Yoga is a combination of postures, repetitive movements and breath work, and despite your thoughts that you're not flexible enough to give it a try, flexibility is not the point of the practice. A study published in 2007 in the "Oxford Journals" found yoga to be a "promising intervention for depression." As a complementary treatment during the study, yoga was found to reduce depression, anger and anxiety as well as neurotic symptoms and low frequency heart rate variability, which is a predictor of chronic heart failure. While not all mental health professionals agree that yoga on its own has the power to heal psychiatric disorders, most will recognize that yoga in addition to antidepressants and/or psychotherapy can be beneficial in reducing the symptoms of depression.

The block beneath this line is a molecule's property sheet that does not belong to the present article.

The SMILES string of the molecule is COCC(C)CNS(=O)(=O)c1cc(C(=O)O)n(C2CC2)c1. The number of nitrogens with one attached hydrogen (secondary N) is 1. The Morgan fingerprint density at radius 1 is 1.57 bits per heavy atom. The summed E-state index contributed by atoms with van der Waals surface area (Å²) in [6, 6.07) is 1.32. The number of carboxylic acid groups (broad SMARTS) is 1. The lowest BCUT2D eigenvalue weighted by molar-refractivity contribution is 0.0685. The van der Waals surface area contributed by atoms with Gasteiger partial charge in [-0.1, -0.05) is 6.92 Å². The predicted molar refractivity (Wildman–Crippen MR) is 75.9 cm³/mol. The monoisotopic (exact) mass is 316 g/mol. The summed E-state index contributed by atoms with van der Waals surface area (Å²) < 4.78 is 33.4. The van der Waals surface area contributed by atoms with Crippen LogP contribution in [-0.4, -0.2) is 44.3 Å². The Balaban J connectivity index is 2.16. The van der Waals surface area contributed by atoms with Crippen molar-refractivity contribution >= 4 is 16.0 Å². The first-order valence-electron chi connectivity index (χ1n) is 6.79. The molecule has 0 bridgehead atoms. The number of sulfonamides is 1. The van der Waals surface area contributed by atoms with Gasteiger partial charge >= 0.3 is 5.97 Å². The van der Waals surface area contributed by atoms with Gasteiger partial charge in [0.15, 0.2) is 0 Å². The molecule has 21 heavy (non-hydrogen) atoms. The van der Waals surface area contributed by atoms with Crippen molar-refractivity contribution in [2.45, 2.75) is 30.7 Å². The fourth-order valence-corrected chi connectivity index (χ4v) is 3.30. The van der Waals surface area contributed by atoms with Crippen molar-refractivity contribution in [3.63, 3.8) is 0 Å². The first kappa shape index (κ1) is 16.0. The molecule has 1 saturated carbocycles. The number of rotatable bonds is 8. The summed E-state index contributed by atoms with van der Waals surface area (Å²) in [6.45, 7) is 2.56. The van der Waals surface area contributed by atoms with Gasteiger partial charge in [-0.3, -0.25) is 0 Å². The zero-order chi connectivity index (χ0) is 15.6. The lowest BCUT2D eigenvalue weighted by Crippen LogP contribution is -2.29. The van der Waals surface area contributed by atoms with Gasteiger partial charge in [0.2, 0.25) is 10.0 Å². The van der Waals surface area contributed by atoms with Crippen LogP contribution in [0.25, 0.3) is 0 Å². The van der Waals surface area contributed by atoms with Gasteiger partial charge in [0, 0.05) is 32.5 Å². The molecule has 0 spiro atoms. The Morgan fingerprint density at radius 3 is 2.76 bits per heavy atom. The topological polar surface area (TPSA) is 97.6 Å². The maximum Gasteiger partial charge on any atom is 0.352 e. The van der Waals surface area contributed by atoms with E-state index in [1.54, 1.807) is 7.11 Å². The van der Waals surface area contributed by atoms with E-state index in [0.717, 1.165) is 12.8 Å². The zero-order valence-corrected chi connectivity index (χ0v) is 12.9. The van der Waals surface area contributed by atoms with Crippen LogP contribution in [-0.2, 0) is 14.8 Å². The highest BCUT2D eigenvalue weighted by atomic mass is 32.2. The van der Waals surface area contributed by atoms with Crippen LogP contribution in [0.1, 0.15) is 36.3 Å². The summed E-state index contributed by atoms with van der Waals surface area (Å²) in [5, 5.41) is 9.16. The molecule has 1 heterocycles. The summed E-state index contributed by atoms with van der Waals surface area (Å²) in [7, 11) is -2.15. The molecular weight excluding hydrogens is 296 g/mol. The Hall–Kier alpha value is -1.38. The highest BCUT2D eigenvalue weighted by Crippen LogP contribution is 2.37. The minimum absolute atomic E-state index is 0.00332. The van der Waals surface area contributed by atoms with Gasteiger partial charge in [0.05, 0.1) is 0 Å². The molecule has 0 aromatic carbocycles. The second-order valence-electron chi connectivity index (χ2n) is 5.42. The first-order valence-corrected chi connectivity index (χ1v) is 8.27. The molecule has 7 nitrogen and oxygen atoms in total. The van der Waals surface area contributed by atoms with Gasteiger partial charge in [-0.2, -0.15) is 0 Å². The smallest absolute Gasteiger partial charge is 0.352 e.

A study conducted by the National Institute of Mental Health (NIMH) and Neuroscience (in India) found that up to 73 percent of people who practiced a form of yoga called sudarshan kriya, where the emphasis is on breathing naturally through the nose with the mouth closed in three distinct rhythms, found relief from their depression.
Not all yoga is the same, so try out different styles to find which one is the right fit for you (for example, some classes and styles will include pranayama breath work). Practicing for 20 minutes a day, or at least three times a week, will give you the maximum benefits.